Modelling and Analysis - Loadflow & Fault Levels

Data Collection

The vast majority of information required for any of the modelling and analysis exercisescan be derived from the site inventory of electrical assets. Where this is either incomplete or otherwise lacking information we can usually gather the necessary data through inspections at site whilst the equipment is energised. Occasionally it is necessary to inspect some items whilst de-energised, particularly where items such as current transformers are encased in the switchgear and there is no external rating plate.

Loadflow Analysis
Loadflow analysis typically falls into two categories - reviewing existing system configurations & loading levels such as when reviewing the impact of running with new loads or designing new installations where predicted loadflow and voltage deviations need to be quantified such as when reactive compensation is to be dimensioned for grid code compliance.

Existing system loadflow analysis is usually requested when considering the impact of new equipment or re-configuration of existing equipment in order to facilitate other works. The loadflow analysis will often be completed alongside a protection review as the equipment both needs to be able to carry the predicted load current within it's rating and also without inadvertant operation of any protective devices.

New installations are often analysed for loadflow to ensure that the effect of the new equipment on the existing system is within acceptable limits. Windfarms, for example, require to be able to control their reactive power profile as the Grid Code and their connection agreement identify. This usually entails (although this is highly dependant on the size, location and connection type of the windfarm) the ability to control the overal power factor to +-0.95 and run with a nett reactive profile of zero (i.e. neither importing nor exporting reactive power). This involves modelling the wind turbine generator profile and turbine step up transformer in order to create a model of each turbine installation and then integrate this into the cable network proposed (usually based on predicted full load currents & simplicity of cable selection) through to the main grid connection transformer or terminal point. The model can then be simulated at the various load points on the windfarm reflecting the variable yield from the wind and the effect on the voltage at the terminal point and reactive power flows quantified. This hence leads to a specification of the reactive power compensation.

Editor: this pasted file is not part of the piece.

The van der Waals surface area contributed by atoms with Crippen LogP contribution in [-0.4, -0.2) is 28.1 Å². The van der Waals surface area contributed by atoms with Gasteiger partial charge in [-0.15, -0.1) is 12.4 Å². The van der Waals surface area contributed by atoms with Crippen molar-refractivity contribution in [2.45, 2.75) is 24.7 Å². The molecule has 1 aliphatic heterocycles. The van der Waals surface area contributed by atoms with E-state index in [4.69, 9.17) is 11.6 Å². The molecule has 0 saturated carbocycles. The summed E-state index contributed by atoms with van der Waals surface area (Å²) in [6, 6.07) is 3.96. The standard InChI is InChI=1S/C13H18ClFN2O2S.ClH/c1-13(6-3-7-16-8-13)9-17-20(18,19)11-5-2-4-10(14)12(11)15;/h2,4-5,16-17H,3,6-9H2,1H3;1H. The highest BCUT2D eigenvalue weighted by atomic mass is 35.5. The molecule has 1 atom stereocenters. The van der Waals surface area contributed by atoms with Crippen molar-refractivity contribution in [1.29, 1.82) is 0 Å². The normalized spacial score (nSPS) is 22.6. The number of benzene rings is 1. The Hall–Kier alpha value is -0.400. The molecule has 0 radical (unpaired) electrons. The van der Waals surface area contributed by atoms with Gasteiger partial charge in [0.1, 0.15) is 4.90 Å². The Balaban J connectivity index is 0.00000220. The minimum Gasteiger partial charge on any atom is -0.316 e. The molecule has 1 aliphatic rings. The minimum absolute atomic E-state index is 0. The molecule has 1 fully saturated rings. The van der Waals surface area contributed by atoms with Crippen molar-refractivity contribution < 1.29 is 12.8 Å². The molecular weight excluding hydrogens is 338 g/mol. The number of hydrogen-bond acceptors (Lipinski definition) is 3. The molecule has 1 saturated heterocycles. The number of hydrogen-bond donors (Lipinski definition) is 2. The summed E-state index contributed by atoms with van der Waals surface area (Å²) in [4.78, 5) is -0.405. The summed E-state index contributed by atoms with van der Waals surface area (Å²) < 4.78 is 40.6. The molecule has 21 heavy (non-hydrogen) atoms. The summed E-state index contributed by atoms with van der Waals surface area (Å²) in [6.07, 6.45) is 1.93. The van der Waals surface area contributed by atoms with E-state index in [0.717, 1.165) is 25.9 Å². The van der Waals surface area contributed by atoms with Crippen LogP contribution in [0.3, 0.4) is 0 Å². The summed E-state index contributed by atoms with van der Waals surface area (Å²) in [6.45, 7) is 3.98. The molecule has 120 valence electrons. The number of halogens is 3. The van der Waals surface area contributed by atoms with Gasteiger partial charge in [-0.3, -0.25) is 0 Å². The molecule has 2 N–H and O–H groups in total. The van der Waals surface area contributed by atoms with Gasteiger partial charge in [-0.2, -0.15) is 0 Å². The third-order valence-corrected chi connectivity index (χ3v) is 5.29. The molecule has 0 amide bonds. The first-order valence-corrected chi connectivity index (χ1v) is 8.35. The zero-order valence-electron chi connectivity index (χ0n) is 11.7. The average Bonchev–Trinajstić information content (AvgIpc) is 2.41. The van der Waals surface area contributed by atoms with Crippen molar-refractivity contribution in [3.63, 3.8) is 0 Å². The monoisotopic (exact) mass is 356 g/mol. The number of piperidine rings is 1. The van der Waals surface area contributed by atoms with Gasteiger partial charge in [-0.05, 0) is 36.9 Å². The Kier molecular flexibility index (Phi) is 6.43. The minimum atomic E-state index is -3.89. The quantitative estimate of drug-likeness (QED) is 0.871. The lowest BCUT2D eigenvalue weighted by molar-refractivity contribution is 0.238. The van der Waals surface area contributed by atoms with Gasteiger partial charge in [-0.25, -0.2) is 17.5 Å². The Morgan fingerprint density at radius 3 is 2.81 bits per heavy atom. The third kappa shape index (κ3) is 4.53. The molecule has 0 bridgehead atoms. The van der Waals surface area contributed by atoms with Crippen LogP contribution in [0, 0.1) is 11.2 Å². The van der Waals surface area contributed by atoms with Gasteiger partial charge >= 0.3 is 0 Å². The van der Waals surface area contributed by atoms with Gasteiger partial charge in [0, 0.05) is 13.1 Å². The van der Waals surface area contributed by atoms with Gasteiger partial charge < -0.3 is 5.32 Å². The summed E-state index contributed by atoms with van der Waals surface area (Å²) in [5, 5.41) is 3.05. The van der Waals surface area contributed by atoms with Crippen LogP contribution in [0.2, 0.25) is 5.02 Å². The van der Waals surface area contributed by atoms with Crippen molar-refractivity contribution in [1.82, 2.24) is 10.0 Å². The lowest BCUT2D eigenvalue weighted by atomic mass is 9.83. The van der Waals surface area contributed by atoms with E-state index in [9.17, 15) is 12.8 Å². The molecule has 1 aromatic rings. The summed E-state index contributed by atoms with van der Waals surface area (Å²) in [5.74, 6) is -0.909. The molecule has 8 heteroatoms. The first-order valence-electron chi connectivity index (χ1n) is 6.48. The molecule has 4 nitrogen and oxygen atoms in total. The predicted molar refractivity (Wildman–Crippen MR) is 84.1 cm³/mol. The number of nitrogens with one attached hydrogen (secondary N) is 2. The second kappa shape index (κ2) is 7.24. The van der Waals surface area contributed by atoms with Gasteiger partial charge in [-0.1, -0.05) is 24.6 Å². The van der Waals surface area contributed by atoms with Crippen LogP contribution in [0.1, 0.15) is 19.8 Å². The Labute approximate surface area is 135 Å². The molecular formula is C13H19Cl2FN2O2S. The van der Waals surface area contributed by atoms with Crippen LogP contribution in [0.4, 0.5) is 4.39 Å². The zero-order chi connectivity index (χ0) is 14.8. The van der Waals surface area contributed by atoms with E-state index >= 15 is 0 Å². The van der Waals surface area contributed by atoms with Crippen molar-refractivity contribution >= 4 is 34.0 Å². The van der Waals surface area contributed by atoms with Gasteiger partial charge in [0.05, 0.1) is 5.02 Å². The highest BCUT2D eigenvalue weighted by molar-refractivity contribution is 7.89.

Fault Level Analysis
The fault level analysis on a system will quantify the maximum current that will flow for faults between phases and to earth in the electrical system. Given that different supply configurations result in different supply fault levels, these permutations need to be taken into account and then any other configuration changes within the system need to be modelled such as closing bus switches, paralleling transformers etc.

There are additional variations to take into account with regard to nominal system voltage, transformer taps and reactive compensation in order to ascertain the maximum fault currents. However it is also very important to determine the minimum fault currents that will flow as the protection devices need to be confirmed as having enough fault current to cause operation and hence prevent a long-term overload condition. Typically, fault level analysis in the UK will be completed to BS EN 60909 although the fault levels utilised for Arc Flash Analysis are derived from the American standards for fault current calculation. Although similar in output the methods of calculation are different and hence are not exactly comparable.






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Director: Stuart Shaw


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Last Modified 8th October 2018